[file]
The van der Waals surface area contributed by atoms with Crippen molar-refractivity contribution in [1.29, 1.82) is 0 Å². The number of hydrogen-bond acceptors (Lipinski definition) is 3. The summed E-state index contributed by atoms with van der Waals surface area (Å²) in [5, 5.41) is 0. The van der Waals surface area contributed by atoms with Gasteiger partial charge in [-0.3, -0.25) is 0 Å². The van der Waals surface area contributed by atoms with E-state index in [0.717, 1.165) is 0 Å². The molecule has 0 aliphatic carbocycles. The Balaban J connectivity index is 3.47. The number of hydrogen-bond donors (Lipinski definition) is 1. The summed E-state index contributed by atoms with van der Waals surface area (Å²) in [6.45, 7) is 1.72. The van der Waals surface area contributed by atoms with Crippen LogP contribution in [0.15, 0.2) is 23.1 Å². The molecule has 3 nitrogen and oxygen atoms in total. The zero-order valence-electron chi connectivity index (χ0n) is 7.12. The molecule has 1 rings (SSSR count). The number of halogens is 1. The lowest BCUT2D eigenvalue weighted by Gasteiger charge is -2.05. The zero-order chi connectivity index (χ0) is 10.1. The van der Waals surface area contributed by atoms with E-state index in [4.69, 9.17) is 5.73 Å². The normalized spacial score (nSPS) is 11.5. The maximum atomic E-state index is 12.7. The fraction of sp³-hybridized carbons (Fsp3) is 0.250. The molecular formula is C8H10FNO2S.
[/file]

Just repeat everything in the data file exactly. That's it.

The van der Waals surface area contributed by atoms with Crippen molar-refractivity contribution in [1.29, 1.82) is 0 Å². The number of hydrogen-bond acceptors (Lipinski definition) is 3. The summed E-state index contributed by atoms with van der Waals surface area (Å²) in [5, 5.41) is 0. The van der Waals surface area contributed by atoms with Gasteiger partial charge in [-0.3, -0.25) is 0 Å². The van der Waals surface area contributed by atoms with E-state index in [0.717, 1.165) is 0 Å². The molecule has 0 aliphatic carbocycles. The Balaban J connectivity index is 3.47. The number of hydrogen-bond donors (Lipinski definition) is 1. The summed E-state index contributed by atoms with van der Waals surface area (Å²) in [6.45, 7) is 1.72. The van der Waals surface area contributed by atoms with Crippen LogP contribution in [0.15, 0.2) is 23.1 Å². The molecule has 3 nitrogen and oxygen atoms in total. The zero-order valence-electron chi connectivity index (χ0n) is 7.12. The molecule has 1 rings (SSSR count). The number of halogens is 1. The lowest BCUT2D eigenvalue weighted by Gasteiger charge is -2.05. The zero-order chi connectivity index (χ0) is 10.1. The van der Waals surface area contributed by atoms with E-state index in [4.69, 9.17) is 5.73 Å². The normalized spacial score (nSPS) is 11.5. The maximum atomic E-state index is 12.7. The fraction of sp³-hybridized carbons (Fsp3) is 0.250. The molecular formula is C8H10FNO2S.